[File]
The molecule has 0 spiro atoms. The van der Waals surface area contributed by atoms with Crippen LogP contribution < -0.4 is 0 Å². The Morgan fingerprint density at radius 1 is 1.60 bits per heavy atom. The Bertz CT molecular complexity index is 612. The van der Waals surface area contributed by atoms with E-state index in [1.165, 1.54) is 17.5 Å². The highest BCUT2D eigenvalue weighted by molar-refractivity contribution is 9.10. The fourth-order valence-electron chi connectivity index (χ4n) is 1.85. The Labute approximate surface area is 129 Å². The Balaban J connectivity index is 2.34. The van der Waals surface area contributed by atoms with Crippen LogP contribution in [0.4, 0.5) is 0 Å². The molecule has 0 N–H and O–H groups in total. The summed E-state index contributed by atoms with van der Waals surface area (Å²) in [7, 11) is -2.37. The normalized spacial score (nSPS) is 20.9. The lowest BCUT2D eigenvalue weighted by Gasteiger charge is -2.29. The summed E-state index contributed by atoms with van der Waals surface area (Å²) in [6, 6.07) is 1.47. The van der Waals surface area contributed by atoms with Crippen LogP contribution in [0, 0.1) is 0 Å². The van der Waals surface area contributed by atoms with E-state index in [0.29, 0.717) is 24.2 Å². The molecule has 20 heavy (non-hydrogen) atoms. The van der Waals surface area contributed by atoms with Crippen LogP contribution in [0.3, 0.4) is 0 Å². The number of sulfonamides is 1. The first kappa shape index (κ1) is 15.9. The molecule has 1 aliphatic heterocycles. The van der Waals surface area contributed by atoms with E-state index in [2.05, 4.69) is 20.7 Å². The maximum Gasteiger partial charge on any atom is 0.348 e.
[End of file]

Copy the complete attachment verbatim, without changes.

The molecule has 0 spiro atoms. The van der Waals surface area contributed by atoms with Crippen LogP contribution < -0.4 is 0 Å². The Morgan fingerprint density at radius 1 is 1.60 bits per heavy atom. The Bertz CT molecular complexity index is 612. The van der Waals surface area contributed by atoms with E-state index in [1.165, 1.54) is 17.5 Å². The highest BCUT2D eigenvalue weighted by molar-refractivity contribution is 9.10. The fourth-order valence-electron chi connectivity index (χ4n) is 1.85. The Labute approximate surface area is 129 Å². The Balaban J connectivity index is 2.34. The van der Waals surface area contributed by atoms with Crippen LogP contribution in [0.4, 0.5) is 0 Å². The molecule has 0 N–H and O–H groups in total. The summed E-state index contributed by atoms with van der Waals surface area (Å²) in [7, 11) is -2.37. The normalized spacial score (nSPS) is 20.9. The lowest BCUT2D eigenvalue weighted by Gasteiger charge is -2.29. The summed E-state index contributed by atoms with van der Waals surface area (Å²) in [6, 6.07) is 1.47. The van der Waals surface area contributed by atoms with Crippen LogP contribution in [0, 0.1) is 0 Å². The van der Waals surface area contributed by atoms with E-state index in [0.29, 0.717) is 24.2 Å². The molecule has 20 heavy (non-hydrogen) atoms. The van der Waals surface area contributed by atoms with Crippen LogP contribution in [0.3, 0.4) is 0 Å². The number of sulfonamides is 1. The first kappa shape index (κ1) is 15.9. The molecule has 1 aliphatic heterocycles. The van der Waals surface area contributed by atoms with E-state index in [2.05, 4.69) is 20.7 Å². The maximum Gasteiger partial charge on any atom is 0.348 e.